We Know All interrogation techniques

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Dependent on thorough preparation and supporting intelligence analysis, the We Know All interrogation techniques can be extremely effective. An ideal candidate for the technique is in a state of shock or fear, such as when initially captured, or naive about what the questioners really can know. This was the main technique of German Luftwaffe interrogators in the Second World War, under the direction of Hans Scharff, who, even in a computer-free time, had extensive databases on Allied air force operations, so was prepared to confront a newly captured prisoner with details about his base, unit, and specific mission.[1] Scharff made extensive use of biographical and order of battle intelligence.

In U.S. doctrine, the interrogator, at the first session, asks pertinent and nonpertinent questions from a list for which the answers are known. If the subject "hesitates, refuses to answer, provides an incomplete response, or an incorrect response, the interrogator himself supplies the detailed answer." A skilled interrogator persuades the prisoner, based on known information, that his answers are really not needed, inducing a sense of futility. Eventually, when the prisoner is conditioned to answer questions, the interrogator begins to introduce those questions for which the answer is not known. The serious questions must still be interspersed with questions to which the answers are known, so the subject can be challenged if he lies. "[2]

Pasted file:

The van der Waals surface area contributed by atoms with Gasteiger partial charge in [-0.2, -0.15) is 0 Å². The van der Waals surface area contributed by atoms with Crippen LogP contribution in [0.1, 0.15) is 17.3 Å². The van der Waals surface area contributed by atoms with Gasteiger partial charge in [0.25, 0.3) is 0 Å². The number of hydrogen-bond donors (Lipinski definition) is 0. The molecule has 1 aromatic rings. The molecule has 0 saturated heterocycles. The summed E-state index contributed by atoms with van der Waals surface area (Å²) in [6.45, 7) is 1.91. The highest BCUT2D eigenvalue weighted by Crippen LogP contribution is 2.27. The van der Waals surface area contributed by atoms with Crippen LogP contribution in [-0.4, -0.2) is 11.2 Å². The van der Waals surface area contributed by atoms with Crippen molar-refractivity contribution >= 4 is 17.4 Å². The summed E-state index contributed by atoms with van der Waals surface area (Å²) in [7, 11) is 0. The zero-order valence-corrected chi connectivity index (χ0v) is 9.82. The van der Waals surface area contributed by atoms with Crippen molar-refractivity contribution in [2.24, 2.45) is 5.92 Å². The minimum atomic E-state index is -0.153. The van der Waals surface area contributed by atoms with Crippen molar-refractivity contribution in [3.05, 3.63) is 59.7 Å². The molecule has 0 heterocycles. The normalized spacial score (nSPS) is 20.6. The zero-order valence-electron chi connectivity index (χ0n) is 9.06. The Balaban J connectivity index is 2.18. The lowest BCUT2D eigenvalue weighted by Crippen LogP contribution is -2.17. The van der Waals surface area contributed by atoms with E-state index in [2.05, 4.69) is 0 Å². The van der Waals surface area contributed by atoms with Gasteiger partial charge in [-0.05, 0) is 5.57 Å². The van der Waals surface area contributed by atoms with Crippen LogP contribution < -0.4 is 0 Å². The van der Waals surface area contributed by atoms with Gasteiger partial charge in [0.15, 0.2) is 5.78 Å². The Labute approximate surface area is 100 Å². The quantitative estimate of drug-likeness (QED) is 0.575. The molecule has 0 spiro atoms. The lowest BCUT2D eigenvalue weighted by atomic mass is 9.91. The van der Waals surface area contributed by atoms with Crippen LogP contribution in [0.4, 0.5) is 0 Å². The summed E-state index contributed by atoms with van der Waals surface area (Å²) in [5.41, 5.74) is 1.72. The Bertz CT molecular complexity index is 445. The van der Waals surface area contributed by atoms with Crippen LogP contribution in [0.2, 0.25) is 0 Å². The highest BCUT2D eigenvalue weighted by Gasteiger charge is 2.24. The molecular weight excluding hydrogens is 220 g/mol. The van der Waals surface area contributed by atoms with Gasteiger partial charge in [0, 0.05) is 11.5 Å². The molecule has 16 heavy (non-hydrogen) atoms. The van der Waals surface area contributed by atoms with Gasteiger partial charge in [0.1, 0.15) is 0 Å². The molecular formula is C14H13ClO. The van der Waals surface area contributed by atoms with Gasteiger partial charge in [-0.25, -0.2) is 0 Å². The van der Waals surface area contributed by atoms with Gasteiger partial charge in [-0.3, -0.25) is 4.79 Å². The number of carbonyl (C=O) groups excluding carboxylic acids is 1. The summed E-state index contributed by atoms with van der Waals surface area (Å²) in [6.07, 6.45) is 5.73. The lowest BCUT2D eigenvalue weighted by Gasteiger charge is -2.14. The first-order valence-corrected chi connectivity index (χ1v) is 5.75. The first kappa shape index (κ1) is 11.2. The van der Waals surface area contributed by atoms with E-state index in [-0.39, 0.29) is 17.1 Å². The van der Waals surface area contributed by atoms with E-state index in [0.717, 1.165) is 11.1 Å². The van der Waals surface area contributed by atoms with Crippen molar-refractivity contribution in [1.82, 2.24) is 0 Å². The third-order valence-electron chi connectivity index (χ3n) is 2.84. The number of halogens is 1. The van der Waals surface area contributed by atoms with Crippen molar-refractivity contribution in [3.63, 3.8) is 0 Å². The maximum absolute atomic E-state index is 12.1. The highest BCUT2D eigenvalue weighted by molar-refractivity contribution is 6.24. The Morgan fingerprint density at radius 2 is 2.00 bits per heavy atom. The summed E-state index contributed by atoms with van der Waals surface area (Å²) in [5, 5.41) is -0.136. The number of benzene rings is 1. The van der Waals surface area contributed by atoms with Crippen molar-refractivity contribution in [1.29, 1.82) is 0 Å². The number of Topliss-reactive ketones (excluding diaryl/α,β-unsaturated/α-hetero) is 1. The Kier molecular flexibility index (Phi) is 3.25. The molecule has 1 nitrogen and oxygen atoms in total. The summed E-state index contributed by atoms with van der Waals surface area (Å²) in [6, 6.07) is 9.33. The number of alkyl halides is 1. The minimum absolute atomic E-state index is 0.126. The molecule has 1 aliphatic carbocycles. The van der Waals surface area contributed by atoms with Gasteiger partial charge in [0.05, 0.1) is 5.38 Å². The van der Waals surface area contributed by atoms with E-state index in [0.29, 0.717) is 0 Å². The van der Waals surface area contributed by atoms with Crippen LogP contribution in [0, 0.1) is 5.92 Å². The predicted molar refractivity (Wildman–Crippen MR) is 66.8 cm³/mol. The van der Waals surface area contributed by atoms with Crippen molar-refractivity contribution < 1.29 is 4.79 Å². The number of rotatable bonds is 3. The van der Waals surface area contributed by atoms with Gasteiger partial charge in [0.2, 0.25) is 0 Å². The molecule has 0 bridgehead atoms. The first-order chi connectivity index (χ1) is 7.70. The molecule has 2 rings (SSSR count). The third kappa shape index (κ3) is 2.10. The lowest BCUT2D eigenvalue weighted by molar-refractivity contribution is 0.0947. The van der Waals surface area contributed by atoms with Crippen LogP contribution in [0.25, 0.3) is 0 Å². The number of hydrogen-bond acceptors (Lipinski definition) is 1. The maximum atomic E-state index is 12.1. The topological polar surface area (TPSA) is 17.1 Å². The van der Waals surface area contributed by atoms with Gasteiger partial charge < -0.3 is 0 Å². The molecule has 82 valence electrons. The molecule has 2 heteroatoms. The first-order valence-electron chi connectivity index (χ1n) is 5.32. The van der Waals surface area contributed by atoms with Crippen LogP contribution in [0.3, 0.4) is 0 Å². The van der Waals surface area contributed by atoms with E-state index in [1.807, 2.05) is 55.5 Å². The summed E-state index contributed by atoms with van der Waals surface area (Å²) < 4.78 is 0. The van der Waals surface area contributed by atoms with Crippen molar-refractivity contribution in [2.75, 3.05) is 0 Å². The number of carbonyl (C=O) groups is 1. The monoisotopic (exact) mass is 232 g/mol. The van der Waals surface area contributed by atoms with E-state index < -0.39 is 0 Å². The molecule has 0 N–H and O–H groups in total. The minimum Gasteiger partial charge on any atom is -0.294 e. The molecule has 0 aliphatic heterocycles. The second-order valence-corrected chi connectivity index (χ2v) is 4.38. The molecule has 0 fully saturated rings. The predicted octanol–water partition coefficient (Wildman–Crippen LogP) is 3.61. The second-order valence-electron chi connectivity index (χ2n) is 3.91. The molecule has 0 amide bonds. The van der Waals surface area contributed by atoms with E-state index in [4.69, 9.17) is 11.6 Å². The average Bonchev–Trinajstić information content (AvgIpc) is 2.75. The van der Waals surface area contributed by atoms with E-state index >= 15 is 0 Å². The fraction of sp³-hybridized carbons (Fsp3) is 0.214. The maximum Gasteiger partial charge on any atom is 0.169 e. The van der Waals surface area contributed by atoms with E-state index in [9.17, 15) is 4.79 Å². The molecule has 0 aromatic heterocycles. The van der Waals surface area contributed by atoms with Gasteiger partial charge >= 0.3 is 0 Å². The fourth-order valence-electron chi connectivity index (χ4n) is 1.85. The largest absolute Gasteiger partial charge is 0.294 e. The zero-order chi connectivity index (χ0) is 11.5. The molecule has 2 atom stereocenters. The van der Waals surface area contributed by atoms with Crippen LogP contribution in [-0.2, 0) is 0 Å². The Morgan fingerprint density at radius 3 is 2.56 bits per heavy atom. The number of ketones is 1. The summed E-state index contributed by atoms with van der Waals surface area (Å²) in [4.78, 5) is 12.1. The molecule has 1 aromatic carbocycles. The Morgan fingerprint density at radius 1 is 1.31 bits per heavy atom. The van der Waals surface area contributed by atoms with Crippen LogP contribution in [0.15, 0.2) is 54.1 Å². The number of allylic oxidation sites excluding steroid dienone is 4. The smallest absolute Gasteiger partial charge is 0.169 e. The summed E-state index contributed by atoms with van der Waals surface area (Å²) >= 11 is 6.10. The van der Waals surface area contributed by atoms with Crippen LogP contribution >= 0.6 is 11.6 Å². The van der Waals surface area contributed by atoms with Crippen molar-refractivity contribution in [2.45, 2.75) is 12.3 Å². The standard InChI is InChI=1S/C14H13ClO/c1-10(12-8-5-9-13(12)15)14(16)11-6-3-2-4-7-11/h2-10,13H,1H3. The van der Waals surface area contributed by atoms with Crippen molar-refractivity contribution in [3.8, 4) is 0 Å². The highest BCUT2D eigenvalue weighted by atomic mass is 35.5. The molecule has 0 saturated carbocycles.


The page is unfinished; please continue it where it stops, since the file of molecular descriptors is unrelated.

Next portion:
The basic technique is noncoercive. Scharff was remembered fondly by many of his prisoners. Sedgwick Tourison, an extremely effective U.S. interrogator in the Vietnam War, would often start with social conversation, inquiring about family, neighbors, and friends. [3]

References

  1. The Interrogator: The Story of Hans Joachim Scharff: Master Interrogator of the Luftwaffe, Schiffer Publishing, Ltd., 1997, ISBN 0764302612
  2. , Appendix H: Approaches, Field Manual (FM) 34-52: Intelligence Interrogation, U.S. Army, 8 May 1987
  3. Tourison, Sedgwick Jr. (1990). Conversations with Victor Charlie: an Interrogator's Story. Ballantine Books. ISBN 0804107262.